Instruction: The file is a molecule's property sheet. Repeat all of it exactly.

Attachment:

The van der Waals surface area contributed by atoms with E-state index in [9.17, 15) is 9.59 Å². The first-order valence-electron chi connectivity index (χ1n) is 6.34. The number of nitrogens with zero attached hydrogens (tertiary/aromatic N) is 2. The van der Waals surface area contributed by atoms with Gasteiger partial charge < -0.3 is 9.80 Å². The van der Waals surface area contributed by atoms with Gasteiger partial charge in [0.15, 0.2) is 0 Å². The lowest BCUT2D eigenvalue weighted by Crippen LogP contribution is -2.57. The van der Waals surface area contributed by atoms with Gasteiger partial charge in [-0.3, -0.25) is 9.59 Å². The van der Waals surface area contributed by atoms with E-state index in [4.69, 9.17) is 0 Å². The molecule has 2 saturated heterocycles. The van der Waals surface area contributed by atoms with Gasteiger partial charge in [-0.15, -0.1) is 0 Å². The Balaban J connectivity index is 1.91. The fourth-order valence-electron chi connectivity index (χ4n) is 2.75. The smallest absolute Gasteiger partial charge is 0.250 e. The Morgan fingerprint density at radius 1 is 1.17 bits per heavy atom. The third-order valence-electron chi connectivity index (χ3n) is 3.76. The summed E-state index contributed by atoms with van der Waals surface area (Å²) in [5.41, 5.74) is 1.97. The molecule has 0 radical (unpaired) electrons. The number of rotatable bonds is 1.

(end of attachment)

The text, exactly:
The van der Waals surface area contributed by atoms with E-state index in [9.17, 15) is 9.59 Å². The first-order valence-electron chi connectivity index (χ1n) is 6.34. The number of nitrogens with zero attached hydrogens (tertiary/aromatic N) is 2. The van der Waals surface area contributed by atoms with Gasteiger partial charge < -0.3 is 9.80 Å². The van der Waals surface area contributed by atoms with Gasteiger partial charge in [0.15, 0.2) is 0 Å². The lowest BCUT2D eigenvalue weighted by Crippen LogP contribution is -2.57. The van der Waals surface area contributed by atoms with Gasteiger partial charge in [-0.3, -0.25) is 9.59 Å². The van der Waals surface area contributed by atoms with E-state index in [4.69, 9.17) is 0 Å². The molecule has 2 saturated heterocycles. The van der Waals surface area contributed by atoms with Gasteiger partial charge in [-0.15, -0.1) is 0 Å². The Balaban J connectivity index is 1.91. The fourth-order valence-electron chi connectivity index (χ4n) is 2.75. The smallest absolute Gasteiger partial charge is 0.250 e. The Morgan fingerprint density at radius 1 is 1.17 bits per heavy atom. The third-order valence-electron chi connectivity index (χ3n) is 3.76. The summed E-state index contributed by atoms with van der Waals surface area (Å²) in [5.41, 5.74) is 1.97. The molecule has 0 radical (unpaired) electrons. The number of rotatable bonds is 1.